It is also advised to continue using heat therapy intermittently for several hours or days in order to improve tissue healing and prevent recurrence of pain.2

    The Benefits Of Heat For Injury

    How to Correctly Apply Ice to Back Pain or Sciatica Pain

    Heat therapy works in the opposite mannerit is a vasodilator, which increases circulation by expanding the blood vessels. This reduces pain and relieves cramping or aching muscles.

    It also draws nutrients to the injured area, aiding the healing process, while helping the bodys cells get rid of waste products.

    Unlike ice, heat can make inflammation worse.

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    Diy Heat And Cooling Packs

    To create a cooling pack on your own, take a frozen item and wrap it in cloth. This might be an ice pack or bagged frozen vegetables such as corn or peas. You may also fill a plastic bag with ice or place a towel soaked in cold water into the freezer for approximately fifteen minutes.To make heating elements at home, try soaking towels in hot water then applying them to the skin. You can also fill a cloth item like a sock with white rice, seal it, and then microwave it for about one minute. If you have massage stones, you can heat these as directed by the manufacturer and use them. When doing heat therapy with homemade tools, be very cautious about the risk of burn constantly checking the temperature before application.

    Should I Use Ice Or Heat How To Choose

    Ice or heat: Which is better for an injury? We could fill pages with all the different scenarios where you might have to decide whether to use heat or ice to treat pain. But, as a general rule of thumb, we recommend this: If its bleeding or swelling, start with ice.

    Depending on the extent of the injury, you may also want to go ahead and call your doctor. But, if you opt to wait, use ice for 48 hours. Then, if its still swollen and painful, definitely make a doctors appointment. This rule holds true even if you suspect you have injured a muscle.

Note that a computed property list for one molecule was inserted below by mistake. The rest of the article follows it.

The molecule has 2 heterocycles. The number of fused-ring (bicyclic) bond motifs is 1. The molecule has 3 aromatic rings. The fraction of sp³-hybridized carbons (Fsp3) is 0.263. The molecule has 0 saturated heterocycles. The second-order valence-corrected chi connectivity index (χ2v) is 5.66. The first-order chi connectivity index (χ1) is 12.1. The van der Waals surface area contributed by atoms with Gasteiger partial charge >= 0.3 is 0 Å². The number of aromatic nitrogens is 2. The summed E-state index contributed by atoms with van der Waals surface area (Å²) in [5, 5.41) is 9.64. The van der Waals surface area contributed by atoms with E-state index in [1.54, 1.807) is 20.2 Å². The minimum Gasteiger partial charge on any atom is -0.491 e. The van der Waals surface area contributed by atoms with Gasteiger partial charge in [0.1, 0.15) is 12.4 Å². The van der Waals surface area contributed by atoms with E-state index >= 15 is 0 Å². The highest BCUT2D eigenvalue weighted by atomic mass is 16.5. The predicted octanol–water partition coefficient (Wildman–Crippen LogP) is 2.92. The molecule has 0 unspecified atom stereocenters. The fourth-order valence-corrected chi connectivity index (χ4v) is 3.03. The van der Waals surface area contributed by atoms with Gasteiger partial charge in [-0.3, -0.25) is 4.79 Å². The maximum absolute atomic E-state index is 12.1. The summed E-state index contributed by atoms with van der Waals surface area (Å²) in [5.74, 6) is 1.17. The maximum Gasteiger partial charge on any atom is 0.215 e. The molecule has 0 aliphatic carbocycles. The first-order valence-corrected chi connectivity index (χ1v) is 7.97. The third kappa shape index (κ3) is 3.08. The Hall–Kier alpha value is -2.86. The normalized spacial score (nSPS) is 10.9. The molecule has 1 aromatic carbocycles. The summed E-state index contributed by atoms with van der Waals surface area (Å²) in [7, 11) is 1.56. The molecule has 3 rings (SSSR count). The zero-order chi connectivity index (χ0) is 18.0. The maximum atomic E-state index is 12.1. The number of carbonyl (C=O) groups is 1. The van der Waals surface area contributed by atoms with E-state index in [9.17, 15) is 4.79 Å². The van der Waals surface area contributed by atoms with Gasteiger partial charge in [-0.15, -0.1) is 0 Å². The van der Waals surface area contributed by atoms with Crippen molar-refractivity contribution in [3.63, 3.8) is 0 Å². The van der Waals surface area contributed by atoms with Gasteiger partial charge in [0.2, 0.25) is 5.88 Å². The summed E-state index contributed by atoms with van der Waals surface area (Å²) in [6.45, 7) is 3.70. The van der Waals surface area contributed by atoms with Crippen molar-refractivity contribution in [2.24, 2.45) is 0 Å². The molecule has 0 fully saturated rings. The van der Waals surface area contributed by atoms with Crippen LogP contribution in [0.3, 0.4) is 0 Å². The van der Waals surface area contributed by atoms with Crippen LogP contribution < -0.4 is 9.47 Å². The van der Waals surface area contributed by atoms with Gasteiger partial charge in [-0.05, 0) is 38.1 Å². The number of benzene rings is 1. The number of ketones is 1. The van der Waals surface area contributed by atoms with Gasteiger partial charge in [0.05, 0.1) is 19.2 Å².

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    If You Answered With Pain In The Back

    You might want to try alternating between heat and ice on the lower back if your main sciatica symptom is back pain.

    If you applied ice alone to your lower back, you might get some effective pain relief, but I found that my clients complained of worsening stiffness when they treat their back with just ice. For this reason, I would suggest you try for the best of both worlds and get the pain relieving effects of ice AND the mobility improvements that heat bring.

    The other advantage of trying both is that you will get the chance to feel which one works best for YOU. As everyone is different, its important to take note of how you feel after each treatment.

    To use this method:

    • Take a bag of frozen peas from the freezer
    • Wrap a thin towel around them
    • Dampen the towel slightly, then apply to the painful area for 15 minutes
    • Remove the peas/towel
    • Take a hot water bottle
    • Apply it immediately to your lower back, where the ice was earlier
    • Keep it there for 15 minutes, then remove
    • Go back to the peas/ice and repeat the process as many times as you need
    • Always look out for any signs of ice or heat burn on your skin and remove immediately if you see or feel anything.

    When To Use Heat And Ice Therapy For Back Pain

    Should You Use Ice or Heat for Back Pain? What Experts Say

    If you are debating between heat or cold for back pain, sometimes the answer is both. If you are planning to exercise, you can use a combination of heat and ice therapy to help manage any potential back pain.

    Before starting your workout, use a warm compress to help relax the muscles in your back and prepare them for movement. Approximately 10 to 15 minutes of heat therapy is usually adequate.

    After you cool down and stretch, use some cold therapy to help soothe any soreness in your muscles. You can apply the ice pack or cold compress immediately after working out or later in your day.